Old 03-19-2003
Junior Member
 
Join Date: Dec 2002
Posts: 25
Thanks: 0
Thanked 0 Times in 0 Posts
Rep Power: 0
jcmannone is on a distinguished road
Easy Question

What about the effect of different materials on air friction (all other factors the same)? And, will water spray affect the sailing characteristics?

I imagine air friction can reduce your speed by a few knots and may be important for racing.

Thanks
John
Reply With Quote Share with Facebook
  #6  
Old 03-19-2003
Jeff_H's Avatar
Moderator
 
Join Date: Feb 2000
Location: Annapolis, Md
Posts: 6,522
Thanks: 5
Thanked 85 Times in 65 Posts
Rep Power: 10
Jeff_H has a spectacular aura about Jeff_H has a spectacular aura about Jeff_H has a spectacular aura about
Easy Question

While masts, sails and rigging offer significant drag in the form of wind resistance, I really have not ever seen a discussion on the impact of differing friction coeficients for different sail cloths on performance. While I am not certain of this, I would suspect that the surface drag of sail cloth has a minimal effect on performance, expecially on smaller sailing vessels.

Jeff
Reply With Quote Share with Facebook
  #7  
Old 03-25-2003
Junior Member
 
Join Date: Dec 2002
Posts: 23
Thanks: 0
Thanked 0 Times in 0 Posts
Rep Power: 0
sailingbauble is on a distinguished road
Easy Question

Are you saying that, all things being equal, shortening sail just enough to minimize heel should result in equal or greater boat speed?
Reply With Quote Share with Facebook
  #8  
Old 03-25-2003
Senior Member
 
Join Date: Mar 2002
Posts: 306
Thanks: 0
Thanked 0 Times in 0 Posts
Rep Power: 13
Sailmc is on a distinguished road
Easy Question

If you are talking about excess heel that produces excess weather helm then yes your statement is true. It takes most sailors years to learn that simple fact.
Reply With Quote Share with Facebook
  #9  
Old 03-25-2003
Jeff_H's Avatar
Moderator
 
Join Date: Feb 2000
Location: Annapolis, Md
Posts: 6,522
Thanks: 5
Thanked 85 Times in 65 Posts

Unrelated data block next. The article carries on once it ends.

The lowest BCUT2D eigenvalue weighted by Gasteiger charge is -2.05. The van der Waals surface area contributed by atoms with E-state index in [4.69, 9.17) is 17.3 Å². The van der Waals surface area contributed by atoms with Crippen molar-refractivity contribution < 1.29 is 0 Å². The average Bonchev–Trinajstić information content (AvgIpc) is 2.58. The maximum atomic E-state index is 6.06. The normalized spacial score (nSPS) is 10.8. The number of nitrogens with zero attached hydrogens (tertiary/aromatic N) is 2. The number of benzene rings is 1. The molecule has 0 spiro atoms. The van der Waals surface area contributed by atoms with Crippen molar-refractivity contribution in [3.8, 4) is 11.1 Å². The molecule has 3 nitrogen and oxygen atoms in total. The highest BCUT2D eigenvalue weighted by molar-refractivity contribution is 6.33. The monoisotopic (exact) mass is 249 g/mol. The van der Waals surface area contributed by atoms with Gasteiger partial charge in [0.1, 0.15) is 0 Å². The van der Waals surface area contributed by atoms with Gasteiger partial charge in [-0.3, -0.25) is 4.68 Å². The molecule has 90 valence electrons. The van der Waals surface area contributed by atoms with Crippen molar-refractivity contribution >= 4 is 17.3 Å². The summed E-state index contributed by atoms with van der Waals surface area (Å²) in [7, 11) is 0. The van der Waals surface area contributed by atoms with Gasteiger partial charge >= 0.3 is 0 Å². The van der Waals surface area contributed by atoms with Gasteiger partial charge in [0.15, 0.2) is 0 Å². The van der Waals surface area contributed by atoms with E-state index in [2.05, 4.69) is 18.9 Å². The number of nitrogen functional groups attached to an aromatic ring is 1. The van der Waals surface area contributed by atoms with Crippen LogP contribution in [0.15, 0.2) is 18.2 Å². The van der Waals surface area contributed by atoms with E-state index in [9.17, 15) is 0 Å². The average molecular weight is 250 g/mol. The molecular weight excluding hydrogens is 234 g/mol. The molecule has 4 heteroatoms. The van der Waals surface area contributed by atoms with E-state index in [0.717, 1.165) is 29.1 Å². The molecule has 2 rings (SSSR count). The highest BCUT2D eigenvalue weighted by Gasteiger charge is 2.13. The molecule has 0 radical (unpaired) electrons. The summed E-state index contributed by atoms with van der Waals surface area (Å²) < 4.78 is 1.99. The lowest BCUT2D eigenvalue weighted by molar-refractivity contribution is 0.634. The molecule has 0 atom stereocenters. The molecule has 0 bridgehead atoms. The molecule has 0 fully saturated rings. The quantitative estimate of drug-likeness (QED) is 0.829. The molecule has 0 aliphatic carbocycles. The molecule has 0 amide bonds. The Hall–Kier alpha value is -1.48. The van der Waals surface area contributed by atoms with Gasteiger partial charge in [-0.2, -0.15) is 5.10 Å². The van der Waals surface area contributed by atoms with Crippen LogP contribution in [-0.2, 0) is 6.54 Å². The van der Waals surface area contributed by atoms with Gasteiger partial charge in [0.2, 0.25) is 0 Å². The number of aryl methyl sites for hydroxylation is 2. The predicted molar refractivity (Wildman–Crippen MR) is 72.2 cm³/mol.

Rep Power: 10
Jeff_H has a spectacular aura about Jeff_H has a spectacular aura about Jeff_H has a spectacular aura about
Easy Question

Actually more accurately, as wind builds, on almost all boats there is a point where the boat becomes over powered. At that point, the drag of overcoming heel induced weather helm and the reduced efficiency of a heeled sail, results in a drop in speed. Initially, reducing the power of the sails will allow a greater speed. This does not mean shortening sail. It does mean flattening the sails and reducing the angle of attack.

Of course at some point in the wind range, on most boats it is necessary to reduce sail and depending on the boat this can result in an increase in speed.

More modern designs prefer to be sailed with smaller angles of heel, and especially reaching and beating can have really significant gains in speed when properly powered up or down. More traditional designs tend to build gobs of weather helm when overpowered but are less effected speed wise.

Jeff
Reply With Quote Share with Facebook
  #10  
Old 07-17-2003
Senior Member
 
Join Date: Oct 2002
Posts: 224
Thanks: 0
Thanked 0 Times in 0 Posts
Rep Power: 12
flicker is on a distinguished road
Easy Question

Steve Dashew writes in Practical Seamanship that his 62-foot boat was clipping along at 9.5-10.2 knots in a strong breeze until his wife requested to reef in the main for comfort''s sake and boat speed only dropped 0.3 knot.
Reply With Quote Share with Facebook
Reply


Currently Active Users Viewing This Thread: 1 (0 members and 1 guests)
 
Thread Tools

 
Posting Rules
You may post new threads
You may post replies
You may post attachments
You may edit your posts

BB code is On
Smilies are On
[IMG] code is On
HTML code is On


Similar Threads
Thread Thread Starter Forum Replies Last Post
boats with easy engine, seacock, sea strainer, etc access night_raver Boat Review and Purchase Forum 3 08-26-2004 10:11 AM
Rudder anode question aflanigan Gear & Maintenance 2 01-03-2004 12:25 PM
Question for Jeff brusail6 Boat Review and Purchase Forum 4 12-09-2002 03:39 PM
Easy going female Chas. to Annapolis svosprey Crew Wanted/Available 0 02-17-2002 12:09 PM
A question to all boat owners Apollo18 Crew Wanted/Available 6 12-31-2001 08:14 PM


All times are GMT -4. The time now is 05:40 PM.

Add to My Yahoo!         
Powered by vBulletin® Version 3.8.7
Copyright ©2000 - 2014, vBulletin Solutions, Inc.
SEO by vBSEO 3.6.1
(c) Marine.com LLC 2000-2012